But for this exact purpose there’s Enumerable#each_cons_pair. It is even recommended as an improved alternative in the API docs of #each_cons.
As a result you get a more performant implementation without unnecessary array allocations (Ruby has no tuples, only arrays).

However, compared to Ruby it was sooooo unituitive what the Crystal syntax had to be.

I’m wondering how much of that is biased by the similar, but slightly different Ruby syntax.
If you were starting in a language sufficiently different from Ruby and Crystal and had to translate an equivalent piece of code, I think both, Ruby and Crystal, versions would be similarly intuitive.

You have an expression in Ruby and you might expect it to work in Crystal (it’s similar enough and often it does actually work), but when it doesn’t is it Crystal’s fault? Crystal is decidedly not a Ruby dialect with typing. It takes a whole lot of inspiration from Ruby, which is great, but it deviates in some places very much with the intention of making it even better.

Talking about Hash#sort: In Ruby the array transformation is implicit. It’s basically just a short cut for to_a.sort. That saves five key strokes for writing it. But I’d argue it’s less intuitive. The implicitl transformation is quite surprising.
I expect sort to return an exact copy of the collection just with the contents sorted. That’s how it usually operates. This implies having the same type, of course. The signature in Crystal is always def sort : self, for example.
So I think it’s better to not have a short cut method with unexpected effects. This forces you to make a conscious decision about the data type conversion and - maybe the most important aspect - explicitly document that in the code.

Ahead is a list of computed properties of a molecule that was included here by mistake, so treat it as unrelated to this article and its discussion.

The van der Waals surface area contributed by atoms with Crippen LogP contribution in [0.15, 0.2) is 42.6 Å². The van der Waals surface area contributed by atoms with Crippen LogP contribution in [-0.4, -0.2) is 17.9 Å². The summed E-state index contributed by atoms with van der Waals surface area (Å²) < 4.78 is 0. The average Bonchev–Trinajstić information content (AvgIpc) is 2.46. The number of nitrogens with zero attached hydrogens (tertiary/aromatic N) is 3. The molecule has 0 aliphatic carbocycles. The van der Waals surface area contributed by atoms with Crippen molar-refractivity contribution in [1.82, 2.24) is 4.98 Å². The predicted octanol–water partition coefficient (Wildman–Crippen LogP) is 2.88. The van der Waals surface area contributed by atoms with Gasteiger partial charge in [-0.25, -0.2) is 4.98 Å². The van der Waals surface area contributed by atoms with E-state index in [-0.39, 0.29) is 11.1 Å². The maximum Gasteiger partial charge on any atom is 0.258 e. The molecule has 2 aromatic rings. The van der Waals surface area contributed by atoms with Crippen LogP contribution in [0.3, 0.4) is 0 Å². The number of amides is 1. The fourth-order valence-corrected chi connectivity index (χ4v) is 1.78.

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For another discussion of not implementing Hash#sort see `sort` and `sort_by` methods of Hash class · Issue #1915 · crystal-lang/crystal · GitHub

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Thank you, I was looking for that reference :bowing_man:

Actually, this was the first thing I tried, like this, and got errors.

print rangeres.each_cons_pair.map { |n1, n2| n2 - n1 }.tally.to_a.sort

In rangeres.cr:9:16

 9 | print rangeres.each_cons_pair.map { |n1, n2| n2 - n1 }.tally.to_a.sort
                    ^-------------
Error: 'Array(Int32)#each_cons_pair' is expected to be invoked with a block, but no block was given

I didn’t (still don’t) understand the error message, so I tried the other variants.
Now I know that I need to pass the internal members as one group, so this works.

print rangeres.each_cons_pair.map { |(n1, n2)| n2 - n1 }.tally.to_a.sort

I consider this a deficiency in documentation, not the language, because from the (1) use example in the docs you’d never know that it wouldn’t work in that form with map.

https://crystal-lang.org/api/1.6.2/Enumerable.html#each_cons_pair(&:T,T->):Nil-instance-method

In fact, I think the docs should explicitly show its use as:

each_cons_pair do |(a, b)| ...